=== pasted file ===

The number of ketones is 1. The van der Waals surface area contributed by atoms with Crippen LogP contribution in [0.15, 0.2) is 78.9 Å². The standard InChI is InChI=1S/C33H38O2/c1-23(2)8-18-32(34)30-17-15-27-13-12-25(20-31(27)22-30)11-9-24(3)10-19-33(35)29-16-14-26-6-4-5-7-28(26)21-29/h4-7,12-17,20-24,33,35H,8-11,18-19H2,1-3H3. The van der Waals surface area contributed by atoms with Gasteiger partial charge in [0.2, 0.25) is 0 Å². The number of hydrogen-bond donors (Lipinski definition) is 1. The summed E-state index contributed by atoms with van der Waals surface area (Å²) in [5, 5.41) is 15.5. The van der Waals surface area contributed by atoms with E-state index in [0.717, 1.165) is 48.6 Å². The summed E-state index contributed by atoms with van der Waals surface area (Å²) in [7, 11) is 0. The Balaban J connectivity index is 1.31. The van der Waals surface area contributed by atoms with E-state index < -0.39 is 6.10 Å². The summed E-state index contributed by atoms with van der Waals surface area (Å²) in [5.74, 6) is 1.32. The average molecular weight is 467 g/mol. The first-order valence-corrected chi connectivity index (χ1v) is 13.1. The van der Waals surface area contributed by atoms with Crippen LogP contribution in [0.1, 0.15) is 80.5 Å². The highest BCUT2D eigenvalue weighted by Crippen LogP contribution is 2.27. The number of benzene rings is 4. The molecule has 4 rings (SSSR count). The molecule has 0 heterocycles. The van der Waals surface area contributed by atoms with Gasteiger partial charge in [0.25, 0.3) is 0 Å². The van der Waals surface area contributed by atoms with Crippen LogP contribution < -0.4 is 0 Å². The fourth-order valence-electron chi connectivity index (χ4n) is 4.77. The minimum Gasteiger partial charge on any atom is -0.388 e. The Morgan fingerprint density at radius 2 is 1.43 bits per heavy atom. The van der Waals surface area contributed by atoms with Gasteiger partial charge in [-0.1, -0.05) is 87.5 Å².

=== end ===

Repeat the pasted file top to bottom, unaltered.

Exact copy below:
The number of ketones is 1. The van der Waals surface area contributed by atoms with Crippen LogP contribution in [0.15, 0.2) is 78.9 Å². The standard InChI is InChI=1S/C33H38O2/c1-23(2)8-18-32(34)30-17-15-27-13-12-25(20-31(27)22-30)11-9-24(3)10-19-33(35)29-16-14-26-6-4-5-7-28(26)21-29/h4-7,12-17,20-24,33,35H,8-11,18-19H2,1-3H3. The van der Waals surface area contributed by atoms with Gasteiger partial charge in [0.2, 0.25) is 0 Å². The number of hydrogen-bond donors (Lipinski definition) is 1. The summed E-state index contributed by atoms with van der Waals surface area (Å²) in [5, 5.41) is 15.5. The van der Waals surface area contributed by atoms with E-state index in [0.717, 1.165) is 48.6 Å². The summed E-state index contributed by atoms with van der Waals surface area (Å²) in [7, 11) is 0. The Balaban J connectivity index is 1.31. The van der Waals surface area contributed by atoms with E-state index < -0.39 is 6.10 Å². The summed E-state index contributed by atoms with van der Waals surface area (Å²) in [5.74, 6) is 1.32. The average molecular weight is 467 g/mol. The first-order valence-corrected chi connectivity index (χ1v) is 13.1. The van der Waals surface area contributed by atoms with Crippen LogP contribution in [0.1, 0.15) is 80.5 Å². The highest BCUT2D eigenvalue weighted by Crippen LogP contribution is 2.27. The number of benzene rings is 4. The molecule has 4 rings (SSSR count). The molecule has 0 heterocycles. The van der Waals surface area contributed by atoms with Gasteiger partial charge in [0.25, 0.3) is 0 Å². The van der Waals surface area contributed by atoms with Crippen LogP contribution < -0.4 is 0 Å². The fourth-order valence-electron chi connectivity index (χ4n) is 4.77. The minimum Gasteiger partial charge on any atom is -0.388 e. The Morgan fingerprint density at radius 2 is 1.43 bits per heavy atom. The van der Waals surface area contributed by atoms with Gasteiger partial charge in [-0.1, -0.05) is 87.5 Å².